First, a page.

tropæan

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See also: tropaean

English[edit]

Alternative forms[edit]

Etymology[edit]

From Latin tropae(us) (turning back”, “returning, adjective) + -an; from the Plinian phrase ventī tropaeī (sea-breezes, literally winds blowing from the sea towards the land), from Ancient Greek τροπαῖος (tropaîos, adjective) (also used in the noun phrase πνοή τροπαία (pnoḗ tropaía, an alternating wind, blowing back from sea to land)), from τρόπος (trópos, turning).

Pronunciation[edit]

Adjective[edit]

tropæan (not comparable)

  1. (obsolete, rare, of an air current) Blowing from sea to land.
    • 1686, Robert Plot, chapter 2, in The Natural History of Staffordshire, page 44:
      The frequent rains brought by the Tropæan winds from the Irish Seas.

References[edit]

  • † Tropæ·an, a.” listed on page 397 of volume X, part I (Ti–U), § i (Ti–Tz) of A New English Dictionary on Historical Principles [1st ed., 1926]
    † Tropæ·an, a. Obs. rare — 1. [f. L. tropæ-us adj. (Pliny) + -an: compare Gr. τροπαία ‘(sc. πνοή) an alternating wind, one which blows back from sea to land’ (L. & Sc.), f. τρόπος turning.] Blowing from sea to land; tropæan winds, sea-breezes. [¶] 1686 Plot Staffordsh. 44 The frequent rains brought by the Tropæan winds from the Irish Seas.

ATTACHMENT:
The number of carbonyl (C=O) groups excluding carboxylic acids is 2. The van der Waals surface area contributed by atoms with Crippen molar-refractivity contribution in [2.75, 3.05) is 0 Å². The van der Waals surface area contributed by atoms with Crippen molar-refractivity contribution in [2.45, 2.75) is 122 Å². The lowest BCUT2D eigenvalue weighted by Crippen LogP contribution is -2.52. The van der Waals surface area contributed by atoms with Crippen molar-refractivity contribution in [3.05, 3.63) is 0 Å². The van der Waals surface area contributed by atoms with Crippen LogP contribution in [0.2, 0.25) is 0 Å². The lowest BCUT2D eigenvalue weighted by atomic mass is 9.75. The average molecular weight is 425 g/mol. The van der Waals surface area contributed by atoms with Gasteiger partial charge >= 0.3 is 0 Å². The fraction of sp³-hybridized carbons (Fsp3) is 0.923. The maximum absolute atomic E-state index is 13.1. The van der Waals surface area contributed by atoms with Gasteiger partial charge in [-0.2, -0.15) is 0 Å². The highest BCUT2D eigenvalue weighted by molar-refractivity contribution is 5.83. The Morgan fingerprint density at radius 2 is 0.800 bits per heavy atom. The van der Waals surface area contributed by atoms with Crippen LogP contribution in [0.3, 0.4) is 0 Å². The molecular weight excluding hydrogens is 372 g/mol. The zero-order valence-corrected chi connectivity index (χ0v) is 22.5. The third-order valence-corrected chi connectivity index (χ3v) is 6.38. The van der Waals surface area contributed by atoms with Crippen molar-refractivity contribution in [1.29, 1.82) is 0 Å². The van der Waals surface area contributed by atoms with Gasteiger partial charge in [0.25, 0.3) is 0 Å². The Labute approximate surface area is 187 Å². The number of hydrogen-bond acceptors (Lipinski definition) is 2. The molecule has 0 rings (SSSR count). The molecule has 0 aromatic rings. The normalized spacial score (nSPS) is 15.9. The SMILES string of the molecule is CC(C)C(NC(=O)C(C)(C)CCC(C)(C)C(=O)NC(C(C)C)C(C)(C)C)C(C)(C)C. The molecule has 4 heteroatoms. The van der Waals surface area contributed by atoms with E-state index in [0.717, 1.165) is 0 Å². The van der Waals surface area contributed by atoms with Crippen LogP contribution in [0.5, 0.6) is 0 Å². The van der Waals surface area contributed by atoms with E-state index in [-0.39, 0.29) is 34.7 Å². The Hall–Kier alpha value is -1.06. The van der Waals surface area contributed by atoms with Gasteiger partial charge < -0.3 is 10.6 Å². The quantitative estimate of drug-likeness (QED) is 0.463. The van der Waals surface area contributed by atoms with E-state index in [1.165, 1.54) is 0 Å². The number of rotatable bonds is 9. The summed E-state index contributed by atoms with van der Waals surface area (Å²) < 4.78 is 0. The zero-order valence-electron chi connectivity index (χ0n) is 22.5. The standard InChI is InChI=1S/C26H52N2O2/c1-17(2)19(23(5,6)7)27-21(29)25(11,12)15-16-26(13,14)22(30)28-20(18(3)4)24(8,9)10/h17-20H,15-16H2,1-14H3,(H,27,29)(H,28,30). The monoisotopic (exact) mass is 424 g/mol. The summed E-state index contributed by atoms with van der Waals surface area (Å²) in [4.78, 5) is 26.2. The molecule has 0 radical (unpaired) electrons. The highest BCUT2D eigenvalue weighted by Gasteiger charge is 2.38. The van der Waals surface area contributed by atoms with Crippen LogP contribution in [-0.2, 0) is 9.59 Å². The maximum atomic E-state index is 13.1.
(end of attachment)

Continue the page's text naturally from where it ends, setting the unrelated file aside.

• †troˈpæan, a.” listed in the Oxford English Dictionary (second edition, 1989)

Proper noun[edit]

tropæan

  1. (Greek and Roman antiquities, rare) An epithet of Jupiter and Zeus: turner to flight; he who puts to flight.
    • 1813, Sophocles (author) and R. Potter (translator), “Antigone” (lines 156–161) in The Tragedies of Sophocles, page 142:
      At the seven gates seven Argive warriors rag’d, / / But, Chief with daring Chief engag’d, / / Left to Tropæan Jove their glittering spoils.
    • 1898, Sir James George Frazer (translator), Pausanias’s Description of Greece I, page 152:
      The sanctuary of Tropaean (‘turner to flight’) Zeus was made by the Dorians after they had conquered the Amyclaeans and the rest of the Achaeans.

Anagrams[edit]